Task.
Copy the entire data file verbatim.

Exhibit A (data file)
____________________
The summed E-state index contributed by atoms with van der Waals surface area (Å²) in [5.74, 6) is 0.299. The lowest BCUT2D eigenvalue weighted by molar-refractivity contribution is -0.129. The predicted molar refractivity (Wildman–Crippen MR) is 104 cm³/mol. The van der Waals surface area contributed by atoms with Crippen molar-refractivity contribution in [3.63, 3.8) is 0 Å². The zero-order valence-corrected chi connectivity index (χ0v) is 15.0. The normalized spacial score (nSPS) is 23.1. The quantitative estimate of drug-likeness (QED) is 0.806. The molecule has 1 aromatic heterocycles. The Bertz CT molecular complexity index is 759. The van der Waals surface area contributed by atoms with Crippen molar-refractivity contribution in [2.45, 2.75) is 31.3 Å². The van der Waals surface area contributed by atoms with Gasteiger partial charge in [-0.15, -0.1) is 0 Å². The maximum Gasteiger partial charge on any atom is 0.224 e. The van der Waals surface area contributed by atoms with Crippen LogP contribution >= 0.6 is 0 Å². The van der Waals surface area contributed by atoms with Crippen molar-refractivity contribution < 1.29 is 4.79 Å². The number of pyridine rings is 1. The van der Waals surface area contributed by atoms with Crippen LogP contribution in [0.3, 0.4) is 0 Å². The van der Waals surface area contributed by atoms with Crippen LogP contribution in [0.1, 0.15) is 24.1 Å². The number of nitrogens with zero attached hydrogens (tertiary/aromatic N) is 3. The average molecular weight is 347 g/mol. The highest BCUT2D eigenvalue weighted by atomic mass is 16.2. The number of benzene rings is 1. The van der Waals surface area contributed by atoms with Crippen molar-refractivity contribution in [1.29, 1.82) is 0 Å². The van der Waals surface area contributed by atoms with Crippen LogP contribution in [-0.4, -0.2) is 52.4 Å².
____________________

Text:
The summed E-state index contributed by atoms with van der Waals surface area (Å²) in [5.74, 6) is 0.299. The lowest BCUT2D eigenvalue weighted by molar-refractivity contribution is -0.129. The predicted molar refractivity (Wildman–Crippen MR) is 104 cm³/mol. The van der Waals surface area contributed by atoms with Crippen molar-refractivity contribution in [3.63, 3.8) is 0 Å². The zero-order valence-corrected chi connectivity index (χ0v) is 15.0. The normalized spacial score (nSPS) is 23.1. The quantitative estimate of drug-likeness (QED) is 0.806. The molecule has 1 aromatic heterocycles. The Bertz CT molecular complexity index is 759. The van der Waals surface area contributed by atoms with Crippen molar-refractivity contribution in [2.45, 2.75) is 31.3 Å². The van der Waals surface area contributed by atoms with Gasteiger partial charge in [-0.15, -0.1) is 0 Å². The maximum Gasteiger partial charge on any atom is 0.224 e. The van der Waals surface area contributed by atoms with Crippen LogP contribution >= 0.6 is 0 Å². The van der Waals surface area contributed by atoms with Crippen molar-refractivity contribution < 1.29 is 4.79 Å². The number of pyridine rings is 1. The van der Waals surface area contributed by atoms with Crippen LogP contribution in [0.3, 0.4) is 0 Å². The van der Waals surface area contributed by atoms with Crippen LogP contribution in [0.1, 0.15) is 24.1 Å². The number of nitrogens with zero attached hydrogens (tertiary/aromatic N) is 3. The average molecular weight is 347 g/mol. The highest BCUT2D eigenvalue weighted by atomic mass is 16.2. The number of benzene rings is 1. The van der Waals surface area contributed by atoms with Crippen molar-refractivity contribution in [1.29, 1.82) is 0 Å². The van der Waals surface area contributed by atoms with Crippen LogP contribution in [-0.4, -0.2) is 52.4 Å².